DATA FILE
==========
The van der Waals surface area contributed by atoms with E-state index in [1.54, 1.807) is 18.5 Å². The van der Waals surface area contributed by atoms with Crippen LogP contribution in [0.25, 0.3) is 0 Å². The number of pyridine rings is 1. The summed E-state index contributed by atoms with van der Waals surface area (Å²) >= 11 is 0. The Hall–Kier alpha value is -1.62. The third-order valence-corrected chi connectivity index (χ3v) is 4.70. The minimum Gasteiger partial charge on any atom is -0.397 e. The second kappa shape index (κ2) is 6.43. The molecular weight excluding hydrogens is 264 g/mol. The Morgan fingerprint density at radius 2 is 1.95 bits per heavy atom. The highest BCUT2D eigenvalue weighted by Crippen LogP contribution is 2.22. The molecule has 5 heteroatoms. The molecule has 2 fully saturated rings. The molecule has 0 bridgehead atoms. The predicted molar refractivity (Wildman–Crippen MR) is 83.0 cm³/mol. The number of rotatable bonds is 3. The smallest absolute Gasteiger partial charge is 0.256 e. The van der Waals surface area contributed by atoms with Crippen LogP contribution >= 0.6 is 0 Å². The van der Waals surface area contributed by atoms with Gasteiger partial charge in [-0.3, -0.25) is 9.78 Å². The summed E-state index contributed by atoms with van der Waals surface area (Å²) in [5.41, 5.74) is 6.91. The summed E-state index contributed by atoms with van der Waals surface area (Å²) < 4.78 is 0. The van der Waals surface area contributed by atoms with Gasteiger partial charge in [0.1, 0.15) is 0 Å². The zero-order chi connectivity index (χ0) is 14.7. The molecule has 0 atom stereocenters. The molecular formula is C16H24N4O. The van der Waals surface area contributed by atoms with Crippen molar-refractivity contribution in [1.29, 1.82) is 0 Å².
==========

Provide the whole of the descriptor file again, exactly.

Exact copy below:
The van der Waals surface area contributed by atoms with E-state index in [1.54, 1.807) is 18.5 Å². The van der Waals surface area contributed by atoms with Crippen LogP contribution in [0.25, 0.3) is 0 Å². The number of pyridine rings is 1. The summed E-state index contributed by atoms with van der Waals surface area (Å²) >= 11 is 0. The Hall–Kier alpha value is -1.62. The third-order valence-corrected chi connectivity index (χ3v) is 4.70. The minimum Gasteiger partial charge on any atom is -0.397 e. The second kappa shape index (κ2) is 6.43. The molecular weight excluding hydrogens is 264 g/mol. The Morgan fingerprint density at radius 2 is 1.95 bits per heavy atom. The highest BCUT2D eigenvalue weighted by Crippen LogP contribution is 2.22. The molecule has 5 heteroatoms. The molecule has 2 fully saturated rings. The molecule has 0 bridgehead atoms. The predicted molar refractivity (Wildman–Crippen MR) is 83.0 cm³/mol. The number of rotatable bonds is 3. The smallest absolute Gasteiger partial charge is 0.256 e. The van der Waals surface area contributed by atoms with Crippen LogP contribution >= 0.6 is 0 Å². The van der Waals surface area contributed by atoms with Gasteiger partial charge in [-0.3, -0.25) is 9.78 Å². The summed E-state index contributed by atoms with van der Waals surface area (Å²) in [5.41, 5.74) is 6.91. The summed E-state index contributed by atoms with van der Waals surface area (Å²) < 4.78 is 0. The van der Waals surface area contributed by atoms with Gasteiger partial charge in [0.1, 0.15) is 0 Å². The zero-order chi connectivity index (χ0) is 14.7. The molecule has 0 atom stereocenters. The molecular formula is C16H24N4O. The van der Waals surface area contributed by atoms with Crippen molar-refractivity contribution in [1.29, 1.82) is 0 Å².